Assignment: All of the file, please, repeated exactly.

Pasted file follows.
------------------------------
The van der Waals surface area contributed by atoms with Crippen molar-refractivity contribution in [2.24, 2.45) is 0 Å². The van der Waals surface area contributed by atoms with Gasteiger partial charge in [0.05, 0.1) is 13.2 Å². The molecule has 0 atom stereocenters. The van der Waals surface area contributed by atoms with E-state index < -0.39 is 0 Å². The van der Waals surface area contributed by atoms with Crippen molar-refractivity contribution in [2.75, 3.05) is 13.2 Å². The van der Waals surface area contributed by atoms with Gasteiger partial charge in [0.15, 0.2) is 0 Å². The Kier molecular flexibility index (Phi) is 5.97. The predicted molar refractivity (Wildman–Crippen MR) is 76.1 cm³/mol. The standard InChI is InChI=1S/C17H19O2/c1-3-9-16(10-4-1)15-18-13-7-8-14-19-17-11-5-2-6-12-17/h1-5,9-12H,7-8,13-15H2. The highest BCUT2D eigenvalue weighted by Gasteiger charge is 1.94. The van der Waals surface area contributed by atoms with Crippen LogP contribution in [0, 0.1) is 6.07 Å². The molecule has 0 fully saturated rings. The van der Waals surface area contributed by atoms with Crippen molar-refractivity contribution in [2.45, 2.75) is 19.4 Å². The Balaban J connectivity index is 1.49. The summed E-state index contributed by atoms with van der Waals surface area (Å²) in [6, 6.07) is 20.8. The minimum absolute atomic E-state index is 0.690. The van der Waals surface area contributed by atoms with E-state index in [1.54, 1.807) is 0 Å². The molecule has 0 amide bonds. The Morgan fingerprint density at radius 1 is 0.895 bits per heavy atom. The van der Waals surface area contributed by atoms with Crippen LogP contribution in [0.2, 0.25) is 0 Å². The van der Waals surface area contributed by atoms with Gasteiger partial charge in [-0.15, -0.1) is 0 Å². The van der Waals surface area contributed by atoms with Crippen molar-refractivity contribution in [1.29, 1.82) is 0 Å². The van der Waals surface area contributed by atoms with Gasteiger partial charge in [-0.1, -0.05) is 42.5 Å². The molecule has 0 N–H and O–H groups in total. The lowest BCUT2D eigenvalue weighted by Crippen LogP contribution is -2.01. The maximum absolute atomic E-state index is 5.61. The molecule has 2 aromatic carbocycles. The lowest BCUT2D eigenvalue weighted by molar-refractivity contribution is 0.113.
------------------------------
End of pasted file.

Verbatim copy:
The van der Waals surface area contributed by atoms with Crippen molar-refractivity contribution in [2.24, 2.45) is 0 Å². The van der Waals surface area contributed by atoms with Gasteiger partial charge in [0.05, 0.1) is 13.2 Å². The molecule has 0 atom stereocenters. The van der Waals surface area contributed by atoms with E-state index < -0.39 is 0 Å². The van der Waals surface area contributed by atoms with Crippen molar-refractivity contribution in [2.75, 3.05) is 13.2 Å². The van der Waals surface area contributed by atoms with Gasteiger partial charge in [0.15, 0.2) is 0 Å². The Kier molecular flexibility index (Phi) is 5.97. The predicted molar refractivity (Wildman–Crippen MR) is 76.1 cm³/mol. The standard InChI is InChI=1S/C17H19O2/c1-3-9-16(10-4-1)15-18-13-7-8-14-19-17-11-5-2-6-12-17/h1-5,9-12H,7-8,13-15H2. The highest BCUT2D eigenvalue weighted by Gasteiger charge is 1.94. The van der Waals surface area contributed by atoms with Crippen LogP contribution in [0, 0.1) is 6.07 Å². The molecule has 0 fully saturated rings. The van der Waals surface area contributed by atoms with Crippen molar-refractivity contribution in [2.45, 2.75) is 19.4 Å². The Balaban J connectivity index is 1.49. The summed E-state index contributed by atoms with van der Waals surface area (Å²) in [6, 6.07) is 20.8. The minimum absolute atomic E-state index is 0.690. The van der Waals surface area contributed by atoms with E-state index in [1.54, 1.807) is 0 Å². The molecule has 0 amide bonds. The Morgan fingerprint density at radius 1 is 0.895 bits per heavy atom. The van der Waals surface area contributed by atoms with Crippen LogP contribution in [0.2, 0.25) is 0 Å². The van der Waals surface area contributed by atoms with Gasteiger partial charge in [-0.15, -0.1) is 0 Å². The van der Waals surface area contributed by atoms with Crippen molar-refractivity contribution in [1.29, 1.82) is 0 Å². The van der Waals surface area contributed by atoms with Gasteiger partial charge in [-0.1, -0.05) is 42.5 Å². The molecule has 0 N–H and O–H groups in total. The lowest BCUT2D eigenvalue weighted by Crippen LogP contribution is -2.01. The maximum absolute atomic E-state index is 5.61. The molecule has 2 aromatic carbocycles. The lowest BCUT2D eigenvalue weighted by molar-refractivity contribution is 0.113.